VIRGINIA BEACH -- Epidemic.
That's the word Joseph Mazzuca of Meth Lab Cleanup Company uses to describe mobile meth labs.
"They are the latest trend, that is ninety-eight percent of what our company sees east of the Rocky Mountains," Mazzuca told 13News Now. "The trend right now that we're seeing is off the charts. I mean, you know, we're getting calls all day, every day."
By no means is Hampton Roads escaping the volatile and dangerous trend.
In June, Virginia Beach police came across a suspected mobile meth lab in a truck. Emergency workers cleaned up the materials used to make the highly addictive drug in a parking lot along Holland Road.
In April, a Virginia State trooper pulled over 39-year-old Christie Anne Smith of Friendsville, Maryland on Interstate 64. A VSP spokesman said the trooper found her with a "one-person lab."
Hazmat crews set up tables on the side of the road, put liquids into containers, then took them away. They also used large, dark bags for other materials.
"There are many hazards in relation to, you know, handling or the disposal process of these hazardous materials," said Officer Patrick Kane with Virginia Beach Police Department. "One pound of methamphetamines creates six pounds of hazardous waste that needs to be disposed of.
When it comes to mobile meth labs, Kane said, "I don't think there's any specific benefit other than trying to transport some of the materials that create an unusual odor that they don't want other people in the area to be alarmed about, or they're in the process of trying to get rid of some of the hazardous materials that is created by making methamphetamines."
"People are being more and more creative about how they can create drugs, how they can buy and sell them, how they can buy them cheaper and make them for more money," said addiction recovery expert Paul Hardy, who explained the added danger that comes when production is being carried out by a meth addict whose thinking can be erratic.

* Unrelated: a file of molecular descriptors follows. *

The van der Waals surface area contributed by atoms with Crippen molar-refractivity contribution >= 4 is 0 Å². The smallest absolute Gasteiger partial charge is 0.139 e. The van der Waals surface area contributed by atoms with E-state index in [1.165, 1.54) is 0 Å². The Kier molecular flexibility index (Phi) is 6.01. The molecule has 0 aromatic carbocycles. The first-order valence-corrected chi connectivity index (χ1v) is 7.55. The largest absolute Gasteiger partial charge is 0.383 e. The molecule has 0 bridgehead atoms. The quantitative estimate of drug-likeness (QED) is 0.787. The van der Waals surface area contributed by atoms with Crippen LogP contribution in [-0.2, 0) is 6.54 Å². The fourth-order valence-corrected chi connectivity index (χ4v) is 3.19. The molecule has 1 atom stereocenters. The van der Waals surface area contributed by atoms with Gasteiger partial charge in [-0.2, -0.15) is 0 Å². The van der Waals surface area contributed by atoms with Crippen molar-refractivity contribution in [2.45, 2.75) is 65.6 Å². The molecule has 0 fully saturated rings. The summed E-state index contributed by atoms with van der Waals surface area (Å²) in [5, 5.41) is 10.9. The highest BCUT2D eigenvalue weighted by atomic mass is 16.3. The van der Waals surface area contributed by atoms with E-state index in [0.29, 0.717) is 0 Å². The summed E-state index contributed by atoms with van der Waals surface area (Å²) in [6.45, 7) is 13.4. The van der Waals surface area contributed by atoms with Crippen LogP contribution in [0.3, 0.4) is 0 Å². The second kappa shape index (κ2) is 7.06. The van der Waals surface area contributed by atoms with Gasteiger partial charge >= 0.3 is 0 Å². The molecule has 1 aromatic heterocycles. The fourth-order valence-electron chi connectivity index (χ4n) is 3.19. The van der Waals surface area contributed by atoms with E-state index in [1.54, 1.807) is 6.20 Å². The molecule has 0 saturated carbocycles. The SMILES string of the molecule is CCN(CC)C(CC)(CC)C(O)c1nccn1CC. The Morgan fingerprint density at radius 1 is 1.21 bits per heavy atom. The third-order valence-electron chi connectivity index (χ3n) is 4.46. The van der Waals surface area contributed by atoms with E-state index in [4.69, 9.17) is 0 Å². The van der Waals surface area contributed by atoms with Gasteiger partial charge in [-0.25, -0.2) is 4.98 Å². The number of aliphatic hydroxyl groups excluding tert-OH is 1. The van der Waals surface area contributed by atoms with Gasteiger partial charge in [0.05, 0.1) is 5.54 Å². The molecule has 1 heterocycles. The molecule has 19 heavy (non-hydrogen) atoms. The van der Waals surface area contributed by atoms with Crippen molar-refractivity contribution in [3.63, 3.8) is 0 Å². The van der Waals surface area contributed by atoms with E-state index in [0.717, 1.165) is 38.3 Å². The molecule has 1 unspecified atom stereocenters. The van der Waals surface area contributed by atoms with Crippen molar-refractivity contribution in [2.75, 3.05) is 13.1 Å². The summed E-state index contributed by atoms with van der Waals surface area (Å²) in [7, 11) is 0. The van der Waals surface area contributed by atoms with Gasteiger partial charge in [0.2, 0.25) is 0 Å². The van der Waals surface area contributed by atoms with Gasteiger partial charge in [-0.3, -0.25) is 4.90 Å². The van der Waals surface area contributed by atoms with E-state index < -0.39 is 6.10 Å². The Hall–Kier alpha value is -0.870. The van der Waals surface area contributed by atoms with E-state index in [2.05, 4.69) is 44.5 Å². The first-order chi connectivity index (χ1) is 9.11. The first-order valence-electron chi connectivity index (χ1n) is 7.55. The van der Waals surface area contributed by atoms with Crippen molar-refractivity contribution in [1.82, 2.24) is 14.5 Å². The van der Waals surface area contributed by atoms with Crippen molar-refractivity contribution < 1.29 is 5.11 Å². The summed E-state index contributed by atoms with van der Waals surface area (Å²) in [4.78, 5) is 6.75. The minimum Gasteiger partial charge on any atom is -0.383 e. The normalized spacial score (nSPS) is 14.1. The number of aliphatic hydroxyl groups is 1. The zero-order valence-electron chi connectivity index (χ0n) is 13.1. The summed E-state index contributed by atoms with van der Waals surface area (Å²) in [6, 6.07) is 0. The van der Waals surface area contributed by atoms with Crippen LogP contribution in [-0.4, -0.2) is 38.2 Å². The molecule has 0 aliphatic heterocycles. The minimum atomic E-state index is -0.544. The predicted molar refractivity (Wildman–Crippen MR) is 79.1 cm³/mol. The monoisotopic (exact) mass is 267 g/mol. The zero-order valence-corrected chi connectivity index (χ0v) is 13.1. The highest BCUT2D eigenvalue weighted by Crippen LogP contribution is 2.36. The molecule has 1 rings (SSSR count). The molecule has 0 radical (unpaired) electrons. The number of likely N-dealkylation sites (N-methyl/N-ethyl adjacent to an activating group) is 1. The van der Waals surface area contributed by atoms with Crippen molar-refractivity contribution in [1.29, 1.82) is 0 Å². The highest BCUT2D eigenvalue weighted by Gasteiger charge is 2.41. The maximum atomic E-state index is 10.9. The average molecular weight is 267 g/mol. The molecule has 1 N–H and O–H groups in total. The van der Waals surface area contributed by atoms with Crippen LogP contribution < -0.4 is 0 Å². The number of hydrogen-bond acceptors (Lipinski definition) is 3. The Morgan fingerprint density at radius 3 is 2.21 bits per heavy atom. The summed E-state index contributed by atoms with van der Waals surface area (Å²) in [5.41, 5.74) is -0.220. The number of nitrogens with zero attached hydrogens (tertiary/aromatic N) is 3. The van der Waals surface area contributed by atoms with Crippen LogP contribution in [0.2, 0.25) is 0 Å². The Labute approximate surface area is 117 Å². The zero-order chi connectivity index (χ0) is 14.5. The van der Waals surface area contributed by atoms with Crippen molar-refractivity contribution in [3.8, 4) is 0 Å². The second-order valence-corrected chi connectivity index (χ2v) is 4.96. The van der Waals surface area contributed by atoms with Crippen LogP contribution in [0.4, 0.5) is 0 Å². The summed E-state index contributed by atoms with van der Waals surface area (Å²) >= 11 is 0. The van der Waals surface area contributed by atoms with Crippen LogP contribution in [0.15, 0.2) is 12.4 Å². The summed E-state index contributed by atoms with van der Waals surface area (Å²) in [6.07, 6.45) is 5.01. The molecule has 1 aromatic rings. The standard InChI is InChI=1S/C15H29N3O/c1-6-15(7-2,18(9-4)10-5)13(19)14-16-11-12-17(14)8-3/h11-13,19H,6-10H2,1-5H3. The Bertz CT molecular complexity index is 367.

"They're mind just goes to all kinds of places. They're just not able to concentrate on a thought. That person now has to put a certain level of ingredients in a certain order together at a certain time in a very detailed manner or they have an explosive in their hands," said Hardy.
He, along with Mazzuca, said the Shake 'n' Bake Method of production remains one of the most popular. It requires a bottle, a limited amount of materials, and a lot of movement.
"A lot of it, we attribute to the economy, which is bad, and the loss of jobs," Mazzuca stated. "We're seeing people doing these small Shake 'n' Bake meth labs, 'cause they're so easy to set up."
"You're shaking this for a period of time. If you don't let the air out at a certain amount, if you don't let it out at the right time, it will literally burst into flames wherever it is: in your face, in your vehicle, on your backpack, wherever you are."
Because meth production typically finishes at a home base, police suggest being mindful of a number of things that could indicate a meth lab on or off the road.
"Let's say they see a vehicle or some type of structure that has, you know, an unusual amount of glass bottles with tubes coming out, buckets, any glass or metal cookware with some type of substance that appears foreign to them or if they, you know, smell some type of unusual odor that they're not used to, call law enforcement personnel immediately so that we can investigate the matter," Kane said.